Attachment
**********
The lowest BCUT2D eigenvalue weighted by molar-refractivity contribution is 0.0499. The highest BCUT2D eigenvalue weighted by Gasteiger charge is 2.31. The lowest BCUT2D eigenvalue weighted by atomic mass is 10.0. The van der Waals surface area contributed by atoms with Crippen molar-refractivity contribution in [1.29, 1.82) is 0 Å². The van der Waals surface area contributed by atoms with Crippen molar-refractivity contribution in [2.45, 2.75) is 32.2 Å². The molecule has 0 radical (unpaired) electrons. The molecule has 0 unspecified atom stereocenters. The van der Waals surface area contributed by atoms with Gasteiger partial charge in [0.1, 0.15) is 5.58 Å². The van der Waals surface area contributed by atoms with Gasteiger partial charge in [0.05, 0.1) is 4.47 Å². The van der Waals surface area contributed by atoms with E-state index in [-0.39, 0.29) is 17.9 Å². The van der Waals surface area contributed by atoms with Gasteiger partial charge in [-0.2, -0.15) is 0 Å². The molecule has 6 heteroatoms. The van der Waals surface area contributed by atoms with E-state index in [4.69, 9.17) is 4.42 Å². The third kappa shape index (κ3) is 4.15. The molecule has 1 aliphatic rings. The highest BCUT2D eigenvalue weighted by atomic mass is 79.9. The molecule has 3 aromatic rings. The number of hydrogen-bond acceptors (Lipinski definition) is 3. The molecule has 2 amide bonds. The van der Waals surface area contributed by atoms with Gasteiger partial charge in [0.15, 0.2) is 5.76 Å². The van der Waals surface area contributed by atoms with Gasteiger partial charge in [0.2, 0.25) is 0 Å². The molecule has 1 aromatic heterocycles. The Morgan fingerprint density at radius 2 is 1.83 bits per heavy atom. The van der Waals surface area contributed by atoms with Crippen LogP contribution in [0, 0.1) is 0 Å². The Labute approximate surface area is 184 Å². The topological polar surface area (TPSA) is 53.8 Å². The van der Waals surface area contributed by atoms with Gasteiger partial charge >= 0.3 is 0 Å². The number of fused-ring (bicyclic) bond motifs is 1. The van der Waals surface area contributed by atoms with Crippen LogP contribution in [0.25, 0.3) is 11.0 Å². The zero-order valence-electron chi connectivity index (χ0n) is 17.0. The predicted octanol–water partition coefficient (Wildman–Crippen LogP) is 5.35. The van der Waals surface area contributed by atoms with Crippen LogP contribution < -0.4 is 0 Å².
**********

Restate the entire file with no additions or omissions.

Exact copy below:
The lowest BCUT2D eigenvalue weighted by molar-refractivity contribution is 0.0499. The highest BCUT2D eigenvalue weighted by Gasteiger charge is 2.31. The lowest BCUT2D eigenvalue weighted by atomic mass is 10.0. The van der Waals surface area contributed by atoms with Crippen molar-refractivity contribution in [1.29, 1.82) is 0 Å². The van der Waals surface area contributed by atoms with Crippen molar-refractivity contribution in [2.45, 2.75) is 32.2 Å². The molecule has 0 radical (unpaired) electrons. The molecule has 0 unspecified atom stereocenters. The van der Waals surface area contributed by atoms with Gasteiger partial charge in [0.1, 0.15) is 5.58 Å². The van der Waals surface area contributed by atoms with Gasteiger partial charge in [0.05, 0.1) is 4.47 Å². The van der Waals surface area contributed by atoms with E-state index in [-0.39, 0.29) is 17.9 Å². The van der Waals surface area contributed by atoms with Gasteiger partial charge in [-0.2, -0.15) is 0 Å². The molecule has 6 heteroatoms. The van der Waals surface area contributed by atoms with E-state index in [4.69, 9.17) is 4.42 Å². The third kappa shape index (κ3) is 4.15. The molecule has 1 aliphatic rings. The highest BCUT2D eigenvalue weighted by atomic mass is 79.9. The molecule has 3 aromatic rings. The number of hydrogen-bond acceptors (Lipinski definition) is 3. The molecule has 2 amide bonds. The van der Waals surface area contributed by atoms with Gasteiger partial charge in [0.15, 0.2) is 5.76 Å². The van der Waals surface area contributed by atoms with Gasteiger partial charge in [0.2, 0.25) is 0 Å². The molecule has 1 aromatic heterocycles. The Morgan fingerprint density at radius 2 is 1.83 bits per heavy atom. The van der Waals surface area contributed by atoms with Crippen LogP contribution in [0, 0.1) is 0 Å². The Labute approximate surface area is 184 Å². The topological polar surface area (TPSA) is 53.8 Å². The van der Waals surface area contributed by atoms with Gasteiger partial charge >= 0.3 is 0 Å². The number of fused-ring (bicyclic) bond motifs is 1. The van der Waals surface area contributed by atoms with Crippen LogP contribution in [0.25, 0.3) is 11.0 Å². The zero-order valence-electron chi connectivity index (χ0n) is 17.0. The predicted octanol–water partition coefficient (Wildman–Crippen LogP) is 5.35. The van der Waals surface area contributed by atoms with Crippen LogP contribution < -0.4 is 0 Å².